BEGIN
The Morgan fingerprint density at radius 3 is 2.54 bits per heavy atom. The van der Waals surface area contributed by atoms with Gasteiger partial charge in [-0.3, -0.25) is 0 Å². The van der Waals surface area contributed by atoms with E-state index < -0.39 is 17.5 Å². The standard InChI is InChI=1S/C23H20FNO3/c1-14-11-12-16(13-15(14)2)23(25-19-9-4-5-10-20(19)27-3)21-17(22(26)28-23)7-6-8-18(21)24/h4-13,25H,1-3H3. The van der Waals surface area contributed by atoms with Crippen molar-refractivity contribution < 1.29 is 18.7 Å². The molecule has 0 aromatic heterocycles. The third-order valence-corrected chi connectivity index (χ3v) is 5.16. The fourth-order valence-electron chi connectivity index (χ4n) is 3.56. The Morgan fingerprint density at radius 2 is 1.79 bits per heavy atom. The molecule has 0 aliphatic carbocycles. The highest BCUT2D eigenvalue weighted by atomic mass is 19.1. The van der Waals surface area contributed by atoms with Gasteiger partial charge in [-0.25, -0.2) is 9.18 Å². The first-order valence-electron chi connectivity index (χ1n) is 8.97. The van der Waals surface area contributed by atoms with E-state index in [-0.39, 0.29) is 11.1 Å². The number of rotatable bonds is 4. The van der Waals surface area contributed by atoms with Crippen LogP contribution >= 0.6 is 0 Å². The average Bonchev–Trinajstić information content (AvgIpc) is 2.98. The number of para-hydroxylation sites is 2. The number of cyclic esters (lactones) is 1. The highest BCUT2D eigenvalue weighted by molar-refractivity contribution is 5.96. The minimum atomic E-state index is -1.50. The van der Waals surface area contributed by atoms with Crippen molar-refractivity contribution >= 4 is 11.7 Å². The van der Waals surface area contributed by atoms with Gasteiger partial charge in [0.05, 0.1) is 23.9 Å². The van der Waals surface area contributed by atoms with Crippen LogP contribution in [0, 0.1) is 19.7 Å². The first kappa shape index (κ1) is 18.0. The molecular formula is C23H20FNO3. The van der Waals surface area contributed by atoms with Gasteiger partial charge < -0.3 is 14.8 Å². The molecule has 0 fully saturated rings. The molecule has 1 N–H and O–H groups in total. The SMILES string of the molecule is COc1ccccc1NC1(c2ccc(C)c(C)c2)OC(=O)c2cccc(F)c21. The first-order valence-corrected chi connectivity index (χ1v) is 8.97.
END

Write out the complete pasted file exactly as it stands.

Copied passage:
The Morgan fingerprint density at radius 3 is 2.54 bits per heavy atom. The van der Waals surface area contributed by atoms with Gasteiger partial charge in [-0.3, -0.25) is 0 Å². The van der Waals surface area contributed by atoms with E-state index < -0.39 is 17.5 Å². The standard InChI is InChI=1S/C23H20FNO3/c1-14-11-12-16(13-15(14)2)23(25-19-9-4-5-10-20(19)27-3)21-17(22(26)28-23)7-6-8-18(21)24/h4-13,25H,1-3H3. The van der Waals surface area contributed by atoms with Crippen molar-refractivity contribution < 1.29 is 18.7 Å². The molecule has 0 aromatic heterocycles. The third-order valence-corrected chi connectivity index (χ3v) is 5.16. The fourth-order valence-electron chi connectivity index (χ4n) is 3.56. The Morgan fingerprint density at radius 2 is 1.79 bits per heavy atom. The molecule has 0 aliphatic carbocycles. The highest BCUT2D eigenvalue weighted by atomic mass is 19.1. The van der Waals surface area contributed by atoms with Gasteiger partial charge in [-0.25, -0.2) is 9.18 Å². The first-order valence-electron chi connectivity index (χ1n) is 8.97. The van der Waals surface area contributed by atoms with E-state index in [-0.39, 0.29) is 11.1 Å². The number of rotatable bonds is 4. The van der Waals surface area contributed by atoms with Crippen LogP contribution >= 0.6 is 0 Å². The average Bonchev–Trinajstić information content (AvgIpc) is 2.98. The number of para-hydroxylation sites is 2. The number of cyclic esters (lactones) is 1. The highest BCUT2D eigenvalue weighted by molar-refractivity contribution is 5.96. The minimum atomic E-state index is -1.50. The van der Waals surface area contributed by atoms with Crippen molar-refractivity contribution >= 4 is 11.7 Å². The van der Waals surface area contributed by atoms with Gasteiger partial charge in [0.05, 0.1) is 23.9 Å². The van der Waals surface area contributed by atoms with Crippen LogP contribution in [0, 0.1) is 19.7 Å². The first kappa shape index (κ1) is 18.0. The molecular formula is C23H20FNO3. The van der Waals surface area contributed by atoms with Gasteiger partial charge < -0.3 is 14.8 Å². The molecule has 0 fully saturated rings. The molecule has 1 N–H and O–H groups in total. The SMILES string of the molecule is COc1ccccc1NC1(c2ccc(C)c(C)c2)OC(=O)c2cccc(F)c21. The first-order valence-corrected chi connectivity index (χ1v) is 8.97.